Windows 8 is right around the corner. In fact, most developers are already running the “RTM” (Released to Market) version of Windows 8, which is essentially the same build as the one that will be released to customers, minus a few pieces of sugar coating that typically goes into the final, shrink-wrapped product.
When you see ads for Windows 8 on TV, you see the new Windows 8 design (formerly referred to as Metro but now, for some absolutely stupid reason, Microsoft doesn’t want to use that branding). You see the smooth animation, the flowing interface, the square buttons and the simple, get-out-of-your-way-so-you-can-do-stuff user experience that is the hallmark of Windows Phone 7.x.
This is all well and good, but it’s giving many developers fits. The source of these fits is that that Windows 8 development experience is fragmented, cut nearly in half by a choice most developers don’t want to have to make. Windows 8 has two different types of application modes: desktop and WinRT.
So what’s the problem then? Where’s the Hyde to the good Jekyll? This is where I get frustrated. Desktop mode is like traditional Windows development, where you have access to a .NET SDK that is designed in much the same way as it always has. In desktop mode, you have access to all the devices, peripherals, and everything that windows developers have always had access to.
But you don’t have access to WinRT.
This is the fundamental issue I have with Windows 8. If I want to access a serial port, I am forbidden from using anything in the WinRT libraries. If I want to build a multi-window application, I am forbidden from using anything in the WinRT libraries. The reverse is true, also. If I use any of the WinRT GUI or take part in that isolated silo, then none of my WinRT code can access low-level peripherals, serial ports, create multiple windows, or use a number of other desktop-only features.
Even more frustrating is that if I want my code to be guaranteed to run on all of the Windows 8 tablets, I must write my code using WinRT, because WinRT will run on ARM tablets. The new fleet of lightweight, battery-efficient, Windows 8 tablets are WinRT-only! They aren’t laptops and are not capable of executing any desktop-mode “classic windows” applications.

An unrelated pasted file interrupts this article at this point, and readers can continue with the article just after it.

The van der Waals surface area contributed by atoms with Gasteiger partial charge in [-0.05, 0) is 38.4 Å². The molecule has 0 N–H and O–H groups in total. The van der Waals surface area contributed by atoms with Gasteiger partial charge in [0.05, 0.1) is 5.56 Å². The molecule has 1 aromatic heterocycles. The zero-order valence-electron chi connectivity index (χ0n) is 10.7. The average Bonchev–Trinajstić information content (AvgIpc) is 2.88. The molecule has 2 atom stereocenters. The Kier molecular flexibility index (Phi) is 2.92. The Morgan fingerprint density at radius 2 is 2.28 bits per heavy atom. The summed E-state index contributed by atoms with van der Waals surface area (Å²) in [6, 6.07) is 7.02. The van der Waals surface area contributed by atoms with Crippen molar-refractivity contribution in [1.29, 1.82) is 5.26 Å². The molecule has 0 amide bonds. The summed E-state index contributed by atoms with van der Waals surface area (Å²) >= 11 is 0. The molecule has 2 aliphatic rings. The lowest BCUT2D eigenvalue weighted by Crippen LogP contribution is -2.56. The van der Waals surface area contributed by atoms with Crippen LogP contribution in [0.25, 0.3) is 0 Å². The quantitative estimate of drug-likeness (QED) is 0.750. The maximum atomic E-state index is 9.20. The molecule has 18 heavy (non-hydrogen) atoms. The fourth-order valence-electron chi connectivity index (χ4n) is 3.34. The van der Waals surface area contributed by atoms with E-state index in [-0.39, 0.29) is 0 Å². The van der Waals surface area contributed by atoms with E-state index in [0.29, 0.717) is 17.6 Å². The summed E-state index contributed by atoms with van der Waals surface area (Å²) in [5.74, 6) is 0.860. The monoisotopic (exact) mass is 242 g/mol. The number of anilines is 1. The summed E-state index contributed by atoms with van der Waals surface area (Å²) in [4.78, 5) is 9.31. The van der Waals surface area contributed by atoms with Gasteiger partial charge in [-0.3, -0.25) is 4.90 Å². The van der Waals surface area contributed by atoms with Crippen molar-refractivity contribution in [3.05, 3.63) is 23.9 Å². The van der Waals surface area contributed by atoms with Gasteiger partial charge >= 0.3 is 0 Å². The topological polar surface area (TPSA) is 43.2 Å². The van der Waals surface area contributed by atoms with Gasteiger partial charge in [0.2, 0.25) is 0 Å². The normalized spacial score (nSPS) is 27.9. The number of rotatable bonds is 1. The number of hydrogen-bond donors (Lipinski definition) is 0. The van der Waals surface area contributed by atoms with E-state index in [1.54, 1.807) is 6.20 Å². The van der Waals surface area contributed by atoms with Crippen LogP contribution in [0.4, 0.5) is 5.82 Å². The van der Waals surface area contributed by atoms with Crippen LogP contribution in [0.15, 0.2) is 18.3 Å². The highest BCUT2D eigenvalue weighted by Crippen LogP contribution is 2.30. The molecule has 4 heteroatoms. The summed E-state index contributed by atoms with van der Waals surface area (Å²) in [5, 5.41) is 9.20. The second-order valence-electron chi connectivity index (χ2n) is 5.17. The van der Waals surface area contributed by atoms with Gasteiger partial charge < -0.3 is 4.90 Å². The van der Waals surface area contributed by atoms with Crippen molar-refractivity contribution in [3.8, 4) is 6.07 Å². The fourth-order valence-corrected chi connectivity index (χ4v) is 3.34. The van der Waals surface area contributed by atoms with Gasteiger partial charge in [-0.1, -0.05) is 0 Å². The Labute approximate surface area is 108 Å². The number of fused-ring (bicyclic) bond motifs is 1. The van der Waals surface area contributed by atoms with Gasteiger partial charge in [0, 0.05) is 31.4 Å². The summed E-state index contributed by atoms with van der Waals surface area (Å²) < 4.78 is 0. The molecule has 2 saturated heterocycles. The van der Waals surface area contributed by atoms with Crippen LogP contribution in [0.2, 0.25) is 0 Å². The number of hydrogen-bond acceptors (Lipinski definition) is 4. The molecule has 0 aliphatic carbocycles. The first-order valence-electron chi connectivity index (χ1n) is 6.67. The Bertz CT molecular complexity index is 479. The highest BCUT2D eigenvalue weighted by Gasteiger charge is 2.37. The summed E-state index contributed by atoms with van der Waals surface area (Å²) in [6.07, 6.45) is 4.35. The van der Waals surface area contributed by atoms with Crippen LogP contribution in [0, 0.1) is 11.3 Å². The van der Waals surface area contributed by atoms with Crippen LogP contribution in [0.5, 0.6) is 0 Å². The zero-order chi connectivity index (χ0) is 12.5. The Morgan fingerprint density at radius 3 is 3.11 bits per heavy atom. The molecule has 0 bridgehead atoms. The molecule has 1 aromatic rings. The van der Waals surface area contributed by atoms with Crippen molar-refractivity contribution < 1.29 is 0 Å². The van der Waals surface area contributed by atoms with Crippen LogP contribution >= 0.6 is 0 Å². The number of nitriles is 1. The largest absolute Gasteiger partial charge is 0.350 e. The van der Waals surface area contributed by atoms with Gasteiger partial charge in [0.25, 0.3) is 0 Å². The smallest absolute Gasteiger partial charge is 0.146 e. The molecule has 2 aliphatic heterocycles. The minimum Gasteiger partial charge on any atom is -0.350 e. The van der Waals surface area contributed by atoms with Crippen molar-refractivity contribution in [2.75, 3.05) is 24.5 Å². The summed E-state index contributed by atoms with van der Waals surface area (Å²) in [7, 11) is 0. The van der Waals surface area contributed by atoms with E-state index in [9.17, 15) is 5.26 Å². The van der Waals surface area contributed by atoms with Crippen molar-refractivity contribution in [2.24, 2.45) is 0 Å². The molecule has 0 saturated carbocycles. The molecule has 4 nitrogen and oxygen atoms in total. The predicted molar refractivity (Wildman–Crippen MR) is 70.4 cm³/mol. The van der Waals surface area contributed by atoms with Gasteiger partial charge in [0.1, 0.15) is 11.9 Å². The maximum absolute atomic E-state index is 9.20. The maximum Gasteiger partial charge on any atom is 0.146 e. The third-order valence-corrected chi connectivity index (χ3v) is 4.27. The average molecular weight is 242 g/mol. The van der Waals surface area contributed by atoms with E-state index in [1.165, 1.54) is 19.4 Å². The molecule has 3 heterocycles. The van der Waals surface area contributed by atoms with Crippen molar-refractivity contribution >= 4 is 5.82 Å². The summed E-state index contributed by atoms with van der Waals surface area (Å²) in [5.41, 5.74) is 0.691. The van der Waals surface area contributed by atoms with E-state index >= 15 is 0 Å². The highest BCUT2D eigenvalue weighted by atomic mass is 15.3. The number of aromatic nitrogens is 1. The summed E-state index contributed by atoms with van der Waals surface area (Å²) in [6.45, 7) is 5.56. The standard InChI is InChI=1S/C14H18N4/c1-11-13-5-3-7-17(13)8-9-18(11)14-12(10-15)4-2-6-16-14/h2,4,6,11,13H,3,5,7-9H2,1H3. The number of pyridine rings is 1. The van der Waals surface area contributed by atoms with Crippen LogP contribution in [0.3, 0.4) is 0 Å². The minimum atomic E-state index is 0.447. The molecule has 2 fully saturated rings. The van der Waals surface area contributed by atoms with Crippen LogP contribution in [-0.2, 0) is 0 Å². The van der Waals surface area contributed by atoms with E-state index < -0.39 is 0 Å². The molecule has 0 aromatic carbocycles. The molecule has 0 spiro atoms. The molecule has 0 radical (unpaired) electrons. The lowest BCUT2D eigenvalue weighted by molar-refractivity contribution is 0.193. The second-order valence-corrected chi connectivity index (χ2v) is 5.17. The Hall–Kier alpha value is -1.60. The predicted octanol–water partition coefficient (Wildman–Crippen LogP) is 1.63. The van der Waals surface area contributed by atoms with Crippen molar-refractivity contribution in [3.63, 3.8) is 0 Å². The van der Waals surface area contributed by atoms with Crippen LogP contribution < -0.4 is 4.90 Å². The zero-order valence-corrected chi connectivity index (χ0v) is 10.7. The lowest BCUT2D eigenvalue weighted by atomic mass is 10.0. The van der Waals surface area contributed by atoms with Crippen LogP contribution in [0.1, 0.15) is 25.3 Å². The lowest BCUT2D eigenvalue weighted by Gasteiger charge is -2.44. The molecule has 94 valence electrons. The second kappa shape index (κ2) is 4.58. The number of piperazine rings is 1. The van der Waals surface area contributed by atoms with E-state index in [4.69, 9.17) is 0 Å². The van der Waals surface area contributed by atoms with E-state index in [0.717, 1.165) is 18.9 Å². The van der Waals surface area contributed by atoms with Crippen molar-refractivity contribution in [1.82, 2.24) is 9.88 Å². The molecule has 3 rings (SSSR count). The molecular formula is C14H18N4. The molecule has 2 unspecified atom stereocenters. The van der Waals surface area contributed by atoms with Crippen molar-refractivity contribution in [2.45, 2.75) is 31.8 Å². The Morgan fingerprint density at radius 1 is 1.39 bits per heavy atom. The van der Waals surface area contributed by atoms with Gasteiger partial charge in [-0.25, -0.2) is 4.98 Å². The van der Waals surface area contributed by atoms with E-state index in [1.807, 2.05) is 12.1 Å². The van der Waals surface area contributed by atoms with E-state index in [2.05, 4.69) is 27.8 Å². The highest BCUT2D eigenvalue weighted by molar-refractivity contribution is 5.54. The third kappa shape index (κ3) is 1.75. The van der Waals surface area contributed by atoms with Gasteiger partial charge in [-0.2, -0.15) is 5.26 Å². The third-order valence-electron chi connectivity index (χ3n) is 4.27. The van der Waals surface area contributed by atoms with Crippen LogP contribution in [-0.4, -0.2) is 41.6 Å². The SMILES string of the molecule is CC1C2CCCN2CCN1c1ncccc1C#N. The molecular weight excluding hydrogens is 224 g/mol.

So what this really boils down to is this: developers forced to write “classic” desktop mode applications are constantly taunted by the UI over on the WinRT side, teased and bullied by the live tiles, the smooth integration of hubs, and everything else appealing. You’d think maybe the GUI libraries would be usable in classic desktop mode but even that’s not consistent. WinRT is its own GUI library and classic desktop mode must use WPF. While both utilize XAML, the set of controls and how they behave is actually quite different.
When you look at iOS and Android and Windows… what has Windows always had as an advantage? Power. Flexibility. Access to devices, hardware, peripherals, and every other part of the system. Now Microsoft is saying that if you want to build apps for the same form factor as the iPad, you’re going to have to suck it up and build inside the WinRT isolated sandbox. While there are achitectural and logistical concerns that make this a requirement, it still sucks. The converse is also true – if you are building a more powerful, more in-depth application in classic mode, then you’re going to have to suck it up and cope with the fact that you don’t get access to any of the awesome GUI controls available in WinRT and cope with the fact that your desktop application will never run on a Win8 ARM tablet.
I can see why this was all done, but the marketing coming out of Microsoft and their technical evangelists has been praising WinRT at the expense of other technologies like WPF. MS is treating WPF like a redheaded stepchild, despite the fact that it is the only viable way for people to build applications that reach outside the sandbox. In short, MS is treating what used to be its biggest class of proponents (desktop app developers) like they don’t matter anymore and that WinRT is the only way to go.
None of this matters to end users, but developers trying to decide what tech they’re going to use for their next awesome app, it’s a frustrating and maddening choice.